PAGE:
Do you lay awake night after night? Either you’re not comfortable or you’re not able to shut your mind off? Join the club. I’ve heard that anywhere from one-third to one-half of all American adults have trouble falling asleep, either sometimes or all the time. This is a sad fact, considering the great benefits we derive from sleep. It reduces stress for one thing. I can safely say we can all use less stress. I have also heard that lower stress can aid in weight loss. This is a great secondary benefit. Along with stress reduction, sleeping allows our body to recharge and be ready for another day. We are more alert and can think more clearly. This is great especially for those with mentally demanding jobs.
We should first understand what makes for good sleep. The standard thinking is that about eight hours per day is enough. But everyone is different. Some people need more and others need less. We can know what is right for us by recalling how many hours we slept on those mornings we woke up refreshed. If that doesn’t work, then we might need to experiment to find our ideal number.
Laying in bed for eight hours is not the same as actually sleeping, however. If you tend to wake up a lot, you might consider what factors cause you to awaken. Are you having trouble breathing? Possibly you should change positions, or go into a sleep study and see if you need a CPAP machine to assist in your breathing. They are very quiet these days. Do you need to use the bathroom a lot? Possibly you are drinking too many liquids too close to bedtime. Try tapering off about two hours prior and see if that helps. Is something in your room waking you up such as the television or a ticking clock? It is critical to eliminate these various distractions.
You should consider your bed as the thing you sleep on and not the place where you watch TV or work on your computer. Your brain will start to make the connection if you allow it to. Also, you are going to spend at least a third of your life on your bed, so it should be comfortable. Mattresses and sleep systems can get pricey. But if you consider how much time you spend in your bed, it is probably worth the money. Also make sure your sheets are comfortable. They shouldn’t be dirty or too stiff. Be sure to have a good blanket or comforter set; something you look forward to snuggling up under.
Other factors that can help you sleep are the room temperature. We tend to sleep best when the room is cooler and we are able to pull up the sheet or a light blanket. An ideal sleeping temperature would be between 65 and 70 degrees. If there are distracting noises, try a fan to produce white noise, or some soft music. The room should be dark. If it’s not possible to get the room dark, then try using a mask. Change out your pillow if it’s not comfortable. Or try laying in a new position if you find you’re uncomfortable or body parts are falling asleep.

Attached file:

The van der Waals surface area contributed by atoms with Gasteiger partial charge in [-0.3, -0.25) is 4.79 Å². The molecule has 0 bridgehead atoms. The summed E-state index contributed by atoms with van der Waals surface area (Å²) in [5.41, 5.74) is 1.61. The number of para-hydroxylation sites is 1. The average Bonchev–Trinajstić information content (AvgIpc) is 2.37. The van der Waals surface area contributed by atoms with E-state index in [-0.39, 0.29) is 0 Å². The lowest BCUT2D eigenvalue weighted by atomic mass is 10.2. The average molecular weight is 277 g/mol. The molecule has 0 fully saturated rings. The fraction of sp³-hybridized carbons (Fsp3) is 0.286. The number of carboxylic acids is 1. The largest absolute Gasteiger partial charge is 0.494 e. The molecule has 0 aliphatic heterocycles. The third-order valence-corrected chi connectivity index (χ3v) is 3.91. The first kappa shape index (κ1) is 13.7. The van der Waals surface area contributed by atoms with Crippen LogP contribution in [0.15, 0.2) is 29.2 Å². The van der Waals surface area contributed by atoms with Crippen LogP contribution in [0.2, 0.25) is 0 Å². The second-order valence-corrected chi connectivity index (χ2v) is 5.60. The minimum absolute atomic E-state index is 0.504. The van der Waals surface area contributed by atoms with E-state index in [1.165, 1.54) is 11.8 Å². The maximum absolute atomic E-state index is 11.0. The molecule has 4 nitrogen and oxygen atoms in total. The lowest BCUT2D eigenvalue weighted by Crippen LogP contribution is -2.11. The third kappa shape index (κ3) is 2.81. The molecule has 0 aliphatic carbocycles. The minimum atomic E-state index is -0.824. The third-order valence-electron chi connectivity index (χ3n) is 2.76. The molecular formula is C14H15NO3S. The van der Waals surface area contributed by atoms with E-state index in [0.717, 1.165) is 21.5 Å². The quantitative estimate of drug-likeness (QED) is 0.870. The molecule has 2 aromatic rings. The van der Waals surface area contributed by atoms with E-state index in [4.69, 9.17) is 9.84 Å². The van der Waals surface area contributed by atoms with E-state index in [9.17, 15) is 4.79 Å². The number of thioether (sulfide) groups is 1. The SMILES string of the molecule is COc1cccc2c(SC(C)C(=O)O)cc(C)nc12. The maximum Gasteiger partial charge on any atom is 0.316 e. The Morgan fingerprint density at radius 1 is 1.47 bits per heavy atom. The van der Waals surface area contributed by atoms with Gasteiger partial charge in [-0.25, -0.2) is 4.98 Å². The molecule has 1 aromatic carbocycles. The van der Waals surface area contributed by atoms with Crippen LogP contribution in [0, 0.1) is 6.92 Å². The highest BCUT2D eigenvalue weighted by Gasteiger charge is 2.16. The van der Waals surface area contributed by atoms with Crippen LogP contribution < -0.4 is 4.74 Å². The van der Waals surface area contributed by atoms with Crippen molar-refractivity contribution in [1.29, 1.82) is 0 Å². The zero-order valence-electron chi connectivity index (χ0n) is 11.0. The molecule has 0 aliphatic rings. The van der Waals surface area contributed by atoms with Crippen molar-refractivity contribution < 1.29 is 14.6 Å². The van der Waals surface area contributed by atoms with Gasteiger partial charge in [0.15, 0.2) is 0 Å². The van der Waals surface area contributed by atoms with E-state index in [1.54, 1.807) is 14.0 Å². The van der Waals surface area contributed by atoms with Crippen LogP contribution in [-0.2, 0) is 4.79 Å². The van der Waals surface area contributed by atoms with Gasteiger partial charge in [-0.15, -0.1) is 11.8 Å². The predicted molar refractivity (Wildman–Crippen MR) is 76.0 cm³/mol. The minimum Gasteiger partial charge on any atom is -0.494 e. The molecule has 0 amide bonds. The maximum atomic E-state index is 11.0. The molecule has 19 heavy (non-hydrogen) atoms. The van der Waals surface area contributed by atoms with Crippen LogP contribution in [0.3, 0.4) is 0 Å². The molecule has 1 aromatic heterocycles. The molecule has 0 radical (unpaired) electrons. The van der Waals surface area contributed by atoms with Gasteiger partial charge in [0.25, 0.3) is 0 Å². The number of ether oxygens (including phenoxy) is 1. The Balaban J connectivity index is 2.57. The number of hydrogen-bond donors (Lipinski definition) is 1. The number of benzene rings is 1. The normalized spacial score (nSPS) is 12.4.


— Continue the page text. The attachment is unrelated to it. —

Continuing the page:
When trying to cultivate a good environment for sleeping, keep in mind these activities to avoid. For example, some people think that a couple of drinks before bed will help them relax and get to sleep. And they might. The problem is that as the alcohol wears off you may find yourself waking up. Then you struggle to go back to sleep again. Eating too close to bedtime can also be a problem because now your body is trying to digest. And it can be uncomfortable to lay down if your stomach is full. If you exercise regularly, you should not do it too close to bedtime because it stimulates rather than relaxes. Give yourself two to three hours between exercise and sleep. Ideally, a walk after dinner stimulates the digestion and still gives you a couple of hours before bedtime.
A routine is really important if you struggle to sleep. The first step is to figure out your ideal number of sleeping hours. Next, try to go to bed and get up at the same times every day. Keep your routine even on the weekends. If by chance you stay up too late one night then try to take a nap the next afternoon. Be sure to remove all distractions such as phones ringing or televisions blaring. Turn down ringers and turn off the set. Your body is like Pavlov’s dog. If you repeat the process enough times your body will begin to respond.
The last step is to get your mind to turn off. If you’re like most of us, you lay in bed you are thinking about all the things you have to do tomorrow. Or, you are running through everything that happened today. You remind yourself over and over about everything you said or did or did not do. This is a terrible distraction. If you must, keep a notebook by your bed and write down whatever is bothering you so that you can let it go until morning. If that’s not enough, try putting on some soft music and make yourself listen to it until you drop off. I know some people who turn on their mp3 players and listen to them with music or audio books turned down very softly. By focusing your mind on this one thing, you shut out the other distractions.
It’s important to practice these things daily until they become a habit. Soon your body will begin to anticipate bedtime. You will crawl into bed and curl up under your covers and be able to drift off much more quickly.
About Author: Norita Sieffert has traveled extensively looking for helpful hints on a variety of topics. She has gathered information on many subjects, including getting the best sleep of your life. To read more interesting facts about a lot of things, visit her articles page at http://www.cozycottagedecor.com/articles. To find some fantastic comforter sets and make your room perfect, visit her online store at http://www.cozycottagedecor.com/comfortersets.